Fostering care: Hutto-based nonprofit hosts virtual concert series during May: Foster Care Awareness Month


WILLIAMSON COUNTY, Texas (KXAN) — A local non-profit hopes to foster your care in foster care one performance at a time.

May is Foster Care Awareness Month, so the timing is everything for Heather and Michael Babineaux, the founders of Friends of Finn, which recently got its start in August 2019.

The website states, “In January 2019 there were 29,927 children in foster care in Texas and 3,378 children waiting for adoptive families,” and the Babineauxes want to make a dent in those numbers.

“Truthfully, all these kids want is a safe place to land at the end of the day,” Heather said. ‘It’s insane how many foster kids are in the system.”

More statistics about foster children can be found on the Texas Department of Family and Protective Service’s website. The Babineauxes work with Depelchin, a foster care organization in Austin. They recommend reaching out to them as well.

Lucky Finn

Friends of Finn is named after their son — one of two boys they adopted. John is their other child, who they received through private adoption, “which comes with a lot more cost involved,” Michael said. They are still paying on his adoption loans. That reality lead to a realization.

“There’s other families out there that could use financial help through these adoption funds,” Michael said. “That’s the main reason we started the organization to help bring awareness to foster and adoption. To help those families, but eventually in the long term help fund adoptions for those who are wanting to adopt, but just can’t find the financial needs to do so.”

“They’re expensive,” Heather responded.

“Very expensive,” Michael repeated.

This year they’re targeting the foster care system and how they can focus their funds on areas that matter most.

“To be frank, those kids just get the short end of the stick every day,” Heather said. She wants to make sure they’re “giving in the right areas as far as what the kids need daily. Whether that just be someone to talk to, a school bag, clothes, a place to lay their head at night. I mean, anything like that.”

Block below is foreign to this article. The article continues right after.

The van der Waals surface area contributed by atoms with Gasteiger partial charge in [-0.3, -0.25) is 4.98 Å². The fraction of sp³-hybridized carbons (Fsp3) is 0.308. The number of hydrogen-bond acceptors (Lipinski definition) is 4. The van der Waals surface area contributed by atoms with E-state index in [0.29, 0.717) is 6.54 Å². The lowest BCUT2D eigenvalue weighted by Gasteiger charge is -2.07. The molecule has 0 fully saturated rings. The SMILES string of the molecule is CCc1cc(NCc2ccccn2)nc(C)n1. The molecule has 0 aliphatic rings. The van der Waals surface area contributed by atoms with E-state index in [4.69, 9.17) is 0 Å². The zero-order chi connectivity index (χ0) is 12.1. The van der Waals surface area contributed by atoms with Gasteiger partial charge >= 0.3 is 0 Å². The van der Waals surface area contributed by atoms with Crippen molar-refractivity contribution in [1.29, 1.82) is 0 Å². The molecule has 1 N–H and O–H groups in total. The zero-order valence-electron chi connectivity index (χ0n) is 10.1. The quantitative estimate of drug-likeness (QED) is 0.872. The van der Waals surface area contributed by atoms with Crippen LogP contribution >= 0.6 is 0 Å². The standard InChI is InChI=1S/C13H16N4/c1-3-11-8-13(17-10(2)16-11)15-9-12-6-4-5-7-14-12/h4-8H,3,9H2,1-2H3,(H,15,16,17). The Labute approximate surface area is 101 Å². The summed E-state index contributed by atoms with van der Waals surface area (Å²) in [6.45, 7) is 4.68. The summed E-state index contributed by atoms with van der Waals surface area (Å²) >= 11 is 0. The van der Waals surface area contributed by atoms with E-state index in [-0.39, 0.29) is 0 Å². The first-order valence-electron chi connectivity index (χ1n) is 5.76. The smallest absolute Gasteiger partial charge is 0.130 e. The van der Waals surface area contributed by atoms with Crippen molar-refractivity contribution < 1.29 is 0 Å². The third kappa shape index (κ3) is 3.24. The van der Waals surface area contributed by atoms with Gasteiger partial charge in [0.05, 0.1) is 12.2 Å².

And then COVID-19 happened.

COVID-19 and virtual concert series

“I have this beautiful calendar book that I’ve literally had to go cancel, cancel, cancel, cancel on everything,” Heather said. “Our foster families are just way more reluctant to take on any new cases right now.”

(Courtesy: Friends of Finn)

They resorted to creativity to raise money during the crisis.

“We just wanted to get everybody together and listen to some music, since you know we can’t really go see a live concert,” Michael said.

They decided to host a virtual concert series throughout May every Friday from 7 p.m. – 8 p.m. The series is meant to raise awareness about the foster experience, especially during the COVID-19 quarantine.

RELATED: Coronavirus roils every segment of US child welfare system

The family-friendly concerts include:

  • Garret Johnson – Acoustic Covers (May 1)
  • Michael Slaughter – Songs About Hope (May 8)
  • Luke LaGrange – Original Easy Listening (May 15)
  • DJ Bambú – DJ Dance Party (May 22)
  • Taylor Ott – Piano Pop Covers (May 29)

If you’re interested in supporting musicians as well as the local foster care non-profit, you can tune in for Facebook Live performances on the Friends of Finn Facebook page. The nonprofit welcomes donations. If you would like to donate, you can send money to their Venmo account: @FriendsOfFinn, which is run by Babineaux.

“All proceeds go straight back to Friends of Finn,” Heather said. “We want to try to send a couple of foster care kids to summer camp this year, because I think as a foster care child, in not knowing your fate every day, [we want them] to be able to look forward to something as fun as summer camp and just know you’re going to go to a place to have fun, you have no worries, it’s taken care of. Just to be able to have that little peace of mind I think will go a long way.”

They’re also putting together care packages.

“Providing the kids with the essentials is crucial,” Michael said. “There are more kids than parents out there and it’s all state-funded, so of course anything we can give back to these kids is what we’re trying to do.”

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